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November 2, 2016updated 13 Jan 2017 11:47am

Microsoft takes a back seat to Philip Hammond and security

Chancellor of the Exchequer played up the importance of the UK's tech industry.

By James Nunns

Cloud is the engine and data is the fuel of digital transformation but in order to for the UK to take full advantage of the technologies the problem of security must be solved.

Those are the messages coming from Microsoft and the Chancellor of the Exchequer Philip Hammond at the Future Decoded conference in London.

While the topic of security was held back to prop up the keynotes on day one of the conference, with Microsoft opting to lead with customer stories and empowering messaging about the ability of technology to change the world, it would be the major take-away.

On the day that the government launched the UK’s first systematic National Cyber Security Programme, with £1.9bn in funding earmarked to help the country defend against breaches and cyber attacks, the keynotes would underpin its importance.

This in itself isn’t anything new, but Hammond had plenty of strong messages to send about the UKs aggressive approach to dealing with threats.

“Not only will we defend ourselves in cyberspace we will strike back when attacked,” said Hammond as he talked about the country’s approach to cyber threats.

Curiously there would be a different approach to cyber security messaging from the government and its recently created National Cyber Security Centre.

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Dr Ian Levy, technical director at NCSC, said that it was necessary to get underneath the hyperbole associated with cyber threats and to do it transparently.

Levy made the comparison between hackers and witchcraft in the way that the topic is treated, he said: “cyber security, the whole industry runs off fear, it makes users buy ‘magic amulets’.”

Levy wants the UK to change the fear approach and take a data driven one, and a number of other recommendations will be revealed in the National Security Strategy report released this afternoon.

Hammond meanwhile took time to focus on listing at length a wide range of cyber attacks, breaches, threats, and named without naming the threat posed by certain nation states that have been backing cyber attacks.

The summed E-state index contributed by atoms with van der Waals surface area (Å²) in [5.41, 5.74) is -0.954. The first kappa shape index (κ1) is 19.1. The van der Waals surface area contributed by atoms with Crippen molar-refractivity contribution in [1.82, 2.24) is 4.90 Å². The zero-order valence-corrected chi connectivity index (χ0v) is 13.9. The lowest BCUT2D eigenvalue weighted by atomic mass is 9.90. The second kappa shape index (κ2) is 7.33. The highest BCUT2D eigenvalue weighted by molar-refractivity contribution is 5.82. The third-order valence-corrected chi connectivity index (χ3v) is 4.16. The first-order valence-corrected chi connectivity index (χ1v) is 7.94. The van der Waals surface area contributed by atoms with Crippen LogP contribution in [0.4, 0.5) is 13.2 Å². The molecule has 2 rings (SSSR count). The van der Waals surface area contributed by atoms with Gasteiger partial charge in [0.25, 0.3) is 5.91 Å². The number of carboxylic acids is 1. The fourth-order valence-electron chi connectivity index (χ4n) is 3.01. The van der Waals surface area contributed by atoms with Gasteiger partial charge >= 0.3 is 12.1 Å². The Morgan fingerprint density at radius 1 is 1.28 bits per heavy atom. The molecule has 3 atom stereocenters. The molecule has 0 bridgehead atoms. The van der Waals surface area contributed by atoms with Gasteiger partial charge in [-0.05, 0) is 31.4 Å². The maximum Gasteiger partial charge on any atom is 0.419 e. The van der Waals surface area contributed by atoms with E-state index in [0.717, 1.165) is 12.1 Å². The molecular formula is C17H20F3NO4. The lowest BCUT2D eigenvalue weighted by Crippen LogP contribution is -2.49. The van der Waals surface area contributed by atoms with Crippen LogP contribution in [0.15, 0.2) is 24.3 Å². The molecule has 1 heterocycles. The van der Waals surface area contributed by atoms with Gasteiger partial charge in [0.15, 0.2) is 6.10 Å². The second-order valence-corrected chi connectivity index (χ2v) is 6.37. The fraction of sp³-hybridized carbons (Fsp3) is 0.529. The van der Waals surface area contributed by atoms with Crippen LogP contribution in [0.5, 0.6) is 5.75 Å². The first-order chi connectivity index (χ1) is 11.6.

The conference had over 4,500 attendees.

The conference had over 4,500 attendees.

Clearly the messaging needs working on so that there is not the problem of one area of the government calling for an end of the fear campaign being followed by the government reeling off why everyone should be afraid.

In addition to Hammond calling for businesses and tech companies to take responsibility when it comes to being secure, saying: “tech companies must ensure that the best security designs are in their products,” he also significantly played up the importance of the tech sector in the UK.

Hammond said: “The technology industry is the future of the British economy,” before detailing how the UK has more tech unicorns than anywhere in Europe and stating that the country is well positioned to be a digital leader.

While this is great to hear it perhaps doesn’t carry that much weight. While the government has made promises and investments into expanding rural broad efforts there is often little said when it comes to Budget statements.

Aside from the political messaging, the conference took the now well-trodden path of talking about technology for good, Toni Townes-Whitley, corporate vice president of Worldwide Public Sector at Microsoft said the company has a new mission:”A new narrative about empowering 7.4bn people.”

While it may be aiming to empower as many people as possible, not only for the good of human kind but also to expand its business, the company did reveal an upcoming piece of artificial intelligence technology.

Microsoft Translator, which can currently translate conversations involve two people, will soon be able to support multiple speakers in nine languages.

The company demonstrated the technology during the keynotes with three people speaking in different languages, English, French and German.

The app was able to immediately translate the other person’s speech and display it in the app.

Olivier Fortana, director of product strategy for Microsoft Translator, said: “The idea is to say ‘Everybody has a smart device, a smartphone or a tablet’. What if we could harness the power of those smart devices to enable real-time multilingual conversation translation for an in-person situation.”

The company said that it plans to make the mobile app available before the end of the year.

Aside from highlighting the work it is doing with AI, its commitment to technologies such as cloud and enabling digital transformation, the company didn’t reveal a great deal. The more interesting pieces came from the guest speakers.

Putting the company in the back seat and not stealing the limelight may well be by design. Microsoft wants to enable customers to transform their companies but for the technology to be an integral part, not necessarily something that is always the main talking point.

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